North Kitsap's a 'hotspot' for cougar activity

POULSBO — Cougar sightings are common during summer months in North Kitsap, and there are several steps residents can take to deter the animals, game officials say.

"It's the time of year people are out more. The cougars are always out," said Sgt. Ted Jackson, of the Washington State Department of Fish and Wildlife. A few sightings are typically reported in the area every week, though the animals are usually just passing through, he said.

Fish and Wildlife has received two unconfirmed reports of cougars in Kitsap in the past month, said Fish and Wildlife public affairs officer Craig Bartlett. One sighting was reported from the Shore Drive area of Indianola, the other near Lakeway Road in Port Orchard.

In a neighborhood near Foss Road a resident posted a warning sign to alert other neighbors of a possible cougar in the area earlier this month.

In an email to the Herald, Bartlett wrote North Kitsap is a "hotspot" for cougar activity, though the number of sightings varies each year. Sightings increase state-wide in the summer as young cougars learn to fend for themselves, he wrote. Younger cougars, called yearlings, often haven't learned to stay out of sight.

The Washington State Patrol deals with an increasing amount of roadway collisions with other types of wildlife, including deer, raccoon and the occasional bear, in summer months, said State Patrol Trooper Krista Hedstrom. A young bear died after being struck by a vehicle on Highway 104 last week, and last month, a woman suffered critical injuries after a vehicle she was riding in hit a deer on Highway 16 near Ollala.

"Every year around this time we start to get a lot more calls than normal," Hedstrom said.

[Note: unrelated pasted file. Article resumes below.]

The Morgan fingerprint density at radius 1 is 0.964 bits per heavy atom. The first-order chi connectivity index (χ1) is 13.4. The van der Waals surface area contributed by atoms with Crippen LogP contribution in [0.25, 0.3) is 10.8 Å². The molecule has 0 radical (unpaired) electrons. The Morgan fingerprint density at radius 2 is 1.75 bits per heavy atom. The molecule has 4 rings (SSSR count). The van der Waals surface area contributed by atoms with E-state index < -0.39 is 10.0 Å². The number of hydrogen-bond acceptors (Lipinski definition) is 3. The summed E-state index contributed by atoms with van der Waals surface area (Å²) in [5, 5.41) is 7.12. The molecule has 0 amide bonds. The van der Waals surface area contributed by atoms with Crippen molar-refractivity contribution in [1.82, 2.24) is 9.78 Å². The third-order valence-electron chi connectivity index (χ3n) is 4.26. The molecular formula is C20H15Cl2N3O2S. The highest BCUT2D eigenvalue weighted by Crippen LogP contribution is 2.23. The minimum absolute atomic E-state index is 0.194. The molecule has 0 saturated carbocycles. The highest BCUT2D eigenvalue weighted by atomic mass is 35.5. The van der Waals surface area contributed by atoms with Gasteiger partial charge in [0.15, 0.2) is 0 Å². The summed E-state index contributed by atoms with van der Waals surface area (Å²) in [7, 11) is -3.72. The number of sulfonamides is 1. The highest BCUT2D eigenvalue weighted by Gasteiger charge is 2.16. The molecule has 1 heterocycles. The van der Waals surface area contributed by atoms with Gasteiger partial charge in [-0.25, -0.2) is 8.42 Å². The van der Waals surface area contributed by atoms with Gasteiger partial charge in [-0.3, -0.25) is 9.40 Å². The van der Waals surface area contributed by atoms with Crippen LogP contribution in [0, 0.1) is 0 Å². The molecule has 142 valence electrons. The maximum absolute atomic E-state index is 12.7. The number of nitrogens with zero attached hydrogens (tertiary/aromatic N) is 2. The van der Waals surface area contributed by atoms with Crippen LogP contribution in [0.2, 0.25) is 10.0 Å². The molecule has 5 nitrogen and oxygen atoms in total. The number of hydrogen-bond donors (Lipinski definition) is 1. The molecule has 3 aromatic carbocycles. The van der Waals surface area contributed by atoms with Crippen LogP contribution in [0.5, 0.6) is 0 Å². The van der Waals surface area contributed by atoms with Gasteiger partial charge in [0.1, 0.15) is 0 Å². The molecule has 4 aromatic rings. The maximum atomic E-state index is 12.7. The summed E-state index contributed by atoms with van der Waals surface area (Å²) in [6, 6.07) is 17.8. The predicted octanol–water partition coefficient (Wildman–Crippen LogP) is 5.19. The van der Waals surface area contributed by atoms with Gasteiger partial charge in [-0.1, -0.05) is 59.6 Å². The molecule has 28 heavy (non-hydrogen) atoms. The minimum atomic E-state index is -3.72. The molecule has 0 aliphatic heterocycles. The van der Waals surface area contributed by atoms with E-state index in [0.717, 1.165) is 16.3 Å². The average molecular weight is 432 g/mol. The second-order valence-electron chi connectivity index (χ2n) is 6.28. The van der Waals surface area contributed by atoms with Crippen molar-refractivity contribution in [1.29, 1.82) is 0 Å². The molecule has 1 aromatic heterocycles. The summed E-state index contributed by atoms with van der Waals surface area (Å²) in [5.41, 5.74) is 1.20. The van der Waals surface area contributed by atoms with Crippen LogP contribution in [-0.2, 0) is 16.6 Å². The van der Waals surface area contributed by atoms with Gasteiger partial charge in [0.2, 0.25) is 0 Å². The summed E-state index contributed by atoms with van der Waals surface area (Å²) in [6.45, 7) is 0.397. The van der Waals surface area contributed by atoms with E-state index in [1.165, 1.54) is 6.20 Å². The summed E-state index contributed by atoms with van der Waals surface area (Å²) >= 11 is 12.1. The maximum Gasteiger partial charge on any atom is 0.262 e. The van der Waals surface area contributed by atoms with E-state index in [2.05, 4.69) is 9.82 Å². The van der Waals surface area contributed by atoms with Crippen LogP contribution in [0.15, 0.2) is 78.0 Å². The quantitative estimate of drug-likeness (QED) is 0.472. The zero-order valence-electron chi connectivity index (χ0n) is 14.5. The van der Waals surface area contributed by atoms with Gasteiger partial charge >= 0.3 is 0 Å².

Last month, Fish and Wildlife officers captured a black bear in Kingston after numerous reports of bears in the area.

Jackson said residents who believe a cougar is posing a threat to their livestock or neighborhood should contact the department. Officers typically track and capture the animals.

Cougars are the largest members of the cat family in North America, and typically range in weight from 100-180 pounds, depending on gender. They are most active during twilight and early morning hours, and there are roughly 2,000 of them in the state, according to Fish and Wildlife.

For those who live near cougar territory, the department recommends the following:

• Don’t leave small children unattended.

• Light all walkways after dark and avoid landscaping with plants that deer prefer to eat. Shrubs and trees around kids’ play areas should be pruned up several feet to prevent cougars from hiding behind them.

• Don’t feed wildlife, such as deer, raccoons, feral cats and other small mammals.

• Close off open spaces under structures. Areas beneath porches and decks can provide shelter for prey animals.

• Feed domesticated dogs and cats indoors, and keep them inside, especially from dusk to dawn. Keep outdoor livestock and small animals confined in secure pens.

• Use garbage cans with tight-fitting lids.

In an encounter with a cougar, the department encourages people to face the animals, speak firmly and slowly back away, while also trying to appear as large as possible. Learn more about cougars and what other tips Fish and Wildlife suggests for those living near them at

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